This article provides general tips to determine if a website is legitimate or secure.

Is the Website Legitimate?

domain name is the name of a website.  For example, uwf.edu is a domain name.

It's very difficult for scammers to create fake websites with https://uwf.edu as the domain name.  But scammers can create websites that have URLs similar to the official address.  Users must pay close attention:

  • (tick)  https://uwf.edu/helpdesk (many UWF websites will have uwf.edu/ at the beginning of the URL)
  • (tick)  https://learnmore.uwf.edu/ (this URL has uwf.edu/ nearly at the beginning, but this URL is still valid because a period separates learnmore and uwf)
  • (error)  https://learnmore-uwf.edu/ (even though uwf.edu/ comes nearly at the beginning, this URL isn't valid because a hyphen separates learnmore and uwf, not a period)
  • (error)  https://university_west_florida.com/ (this URL doesn't have uwf.edu/)
  • (error)  https://financial-forms.com/uwf.edu/forms (this URL goes to financial-forms.com/)
  • (error)  https://uwf.edu.free_money.com/ (this URL actually goes to free_money.com/)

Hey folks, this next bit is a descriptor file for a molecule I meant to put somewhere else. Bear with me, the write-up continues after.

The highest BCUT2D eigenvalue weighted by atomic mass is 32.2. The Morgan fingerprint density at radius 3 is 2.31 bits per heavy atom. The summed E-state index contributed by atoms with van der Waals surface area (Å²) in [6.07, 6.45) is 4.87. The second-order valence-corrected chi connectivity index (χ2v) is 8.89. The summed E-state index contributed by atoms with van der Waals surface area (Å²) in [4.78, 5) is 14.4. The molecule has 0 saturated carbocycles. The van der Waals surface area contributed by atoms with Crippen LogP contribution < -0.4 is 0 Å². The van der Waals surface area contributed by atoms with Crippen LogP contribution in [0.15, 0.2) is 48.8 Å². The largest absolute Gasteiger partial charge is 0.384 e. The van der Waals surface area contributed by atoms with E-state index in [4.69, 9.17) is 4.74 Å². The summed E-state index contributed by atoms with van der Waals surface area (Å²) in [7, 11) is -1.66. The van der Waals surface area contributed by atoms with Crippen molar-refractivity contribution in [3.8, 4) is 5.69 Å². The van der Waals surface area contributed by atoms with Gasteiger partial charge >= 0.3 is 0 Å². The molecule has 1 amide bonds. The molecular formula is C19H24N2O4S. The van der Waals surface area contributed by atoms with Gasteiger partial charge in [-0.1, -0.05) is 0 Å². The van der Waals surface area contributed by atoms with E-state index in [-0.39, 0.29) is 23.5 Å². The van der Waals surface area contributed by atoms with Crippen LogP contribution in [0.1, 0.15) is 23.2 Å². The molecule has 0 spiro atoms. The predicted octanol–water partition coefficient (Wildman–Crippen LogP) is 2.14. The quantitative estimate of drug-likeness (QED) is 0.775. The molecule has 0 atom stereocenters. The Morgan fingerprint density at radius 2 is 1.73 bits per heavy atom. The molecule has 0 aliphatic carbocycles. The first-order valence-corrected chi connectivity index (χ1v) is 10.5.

By checking the address bar, you can verify that the site you accessed did not "redirect" you to a different site. Some attackers will use a "redirect" method to gather data. When redirected, you may click or access a link for a known site and may be sent to another. For example, accessing Amazon should bring you to a website with the web address of "amazon.com." If the address bar shows a different website, the website may not be legitimate. Please see the FAQ for further information about web addresses.

Also note you can hover over links on webpages and emails to see what their actual URLs are.  See screenshot below for an example.

example of hovering over a link

Many scammers realize that users accidentally mistype URLs.  For example, some users will type gmial.com when trying to access Gmail.  Scammers could then simply purchase the gmial.com domain for their website, and imitate Gmail's login screen.  So when people go to gmial.com, see something that looks like Gmail, and provide their login credentials, now the scammers have compromised these users Gmail accounts.

Simply put, always ensure that the URLs you visit are accurate.

Users may choose to shorten their links, for example, to fit into a 240-character Twitter post. However, in most other instances, tiny links should be avoided, as character limits are usually not an issue, and you won't know where that tiny link leads until after you click it.

Please note one major exception – tiny links to Confluence pages.  This is an exception because users can tell where the link comes from; a tiny link from Confluence still begins with confluence.uwf.edu.  But with most other tiny links, users can't tell where the original link came from (e.g., https://bit.ly/32uPBBt ← this link is safe).